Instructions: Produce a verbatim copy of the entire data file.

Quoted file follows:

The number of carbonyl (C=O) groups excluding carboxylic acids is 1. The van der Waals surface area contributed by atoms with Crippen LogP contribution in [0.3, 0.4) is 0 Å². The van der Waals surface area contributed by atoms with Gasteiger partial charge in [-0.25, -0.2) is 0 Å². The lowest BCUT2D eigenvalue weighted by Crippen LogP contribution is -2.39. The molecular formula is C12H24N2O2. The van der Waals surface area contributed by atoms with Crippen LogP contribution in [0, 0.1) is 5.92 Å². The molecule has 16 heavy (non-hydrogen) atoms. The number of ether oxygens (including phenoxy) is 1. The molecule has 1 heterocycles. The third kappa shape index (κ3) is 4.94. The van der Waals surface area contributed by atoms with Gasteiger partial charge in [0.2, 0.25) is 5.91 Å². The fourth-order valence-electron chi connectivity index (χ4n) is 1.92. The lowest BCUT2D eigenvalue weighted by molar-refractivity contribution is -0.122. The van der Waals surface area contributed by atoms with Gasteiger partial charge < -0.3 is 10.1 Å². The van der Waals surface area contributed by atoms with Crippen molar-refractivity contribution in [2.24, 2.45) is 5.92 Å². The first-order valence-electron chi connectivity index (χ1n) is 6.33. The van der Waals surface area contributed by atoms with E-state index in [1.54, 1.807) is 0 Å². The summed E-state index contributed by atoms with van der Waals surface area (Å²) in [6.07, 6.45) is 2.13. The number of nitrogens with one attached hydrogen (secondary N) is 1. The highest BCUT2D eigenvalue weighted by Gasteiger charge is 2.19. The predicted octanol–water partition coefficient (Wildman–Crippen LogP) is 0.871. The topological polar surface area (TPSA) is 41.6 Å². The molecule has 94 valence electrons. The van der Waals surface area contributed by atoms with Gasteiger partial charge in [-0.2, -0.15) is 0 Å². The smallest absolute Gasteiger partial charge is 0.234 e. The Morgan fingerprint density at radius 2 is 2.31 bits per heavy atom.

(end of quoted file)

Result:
The number of carbonyl (C=O) groups excluding carboxylic acids is 1. The van der Waals surface area contributed by atoms with Crippen LogP contribution in [0.3, 0.4) is 0 Å². The van der Waals surface area contributed by atoms with Gasteiger partial charge in [-0.25, -0.2) is 0 Å². The lowest BCUT2D eigenvalue weighted by Crippen LogP contribution is -2.39. The molecular formula is C12H24N2O2. The van der Waals surface area contributed by atoms with Crippen LogP contribution in [0, 0.1) is 5.92 Å². The molecule has 16 heavy (non-hydrogen) atoms. The number of ether oxygens (including phenoxy) is 1. The molecule has 1 heterocycles. The third kappa shape index (κ3) is 4.94. The van der Waals surface area contributed by atoms with Gasteiger partial charge in [0.2, 0.25) is 5.91 Å². The fourth-order valence-electron chi connectivity index (χ4n) is 1.92. The lowest BCUT2D eigenvalue weighted by molar-refractivity contribution is -0.122. The van der Waals surface area contributed by atoms with Gasteiger partial charge < -0.3 is 10.1 Å². The van der Waals surface area contributed by atoms with Crippen molar-refractivity contribution in [2.24, 2.45) is 5.92 Å². The first-order valence-electron chi connectivity index (χ1n) is 6.33. The van der Waals surface area contributed by atoms with E-state index in [1.54, 1.807) is 0 Å². The summed E-state index contributed by atoms with van der Waals surface area (Å²) in [6.07, 6.45) is 2.13. The number of nitrogens with one attached hydrogen (secondary N) is 1. The highest BCUT2D eigenvalue weighted by Gasteiger charge is 2.19. The predicted octanol–water partition coefficient (Wildman–Crippen LogP) is 0.871. The topological polar surface area (TPSA) is 41.6 Å². The molecule has 94 valence electrons. The van der Waals surface area contributed by atoms with Gasteiger partial charge in [-0.2, -0.15) is 0 Å². The smallest absolute Gasteiger partial charge is 0.234 e. The Morgan fingerprint density at radius 2 is 2.31 bits per heavy atom.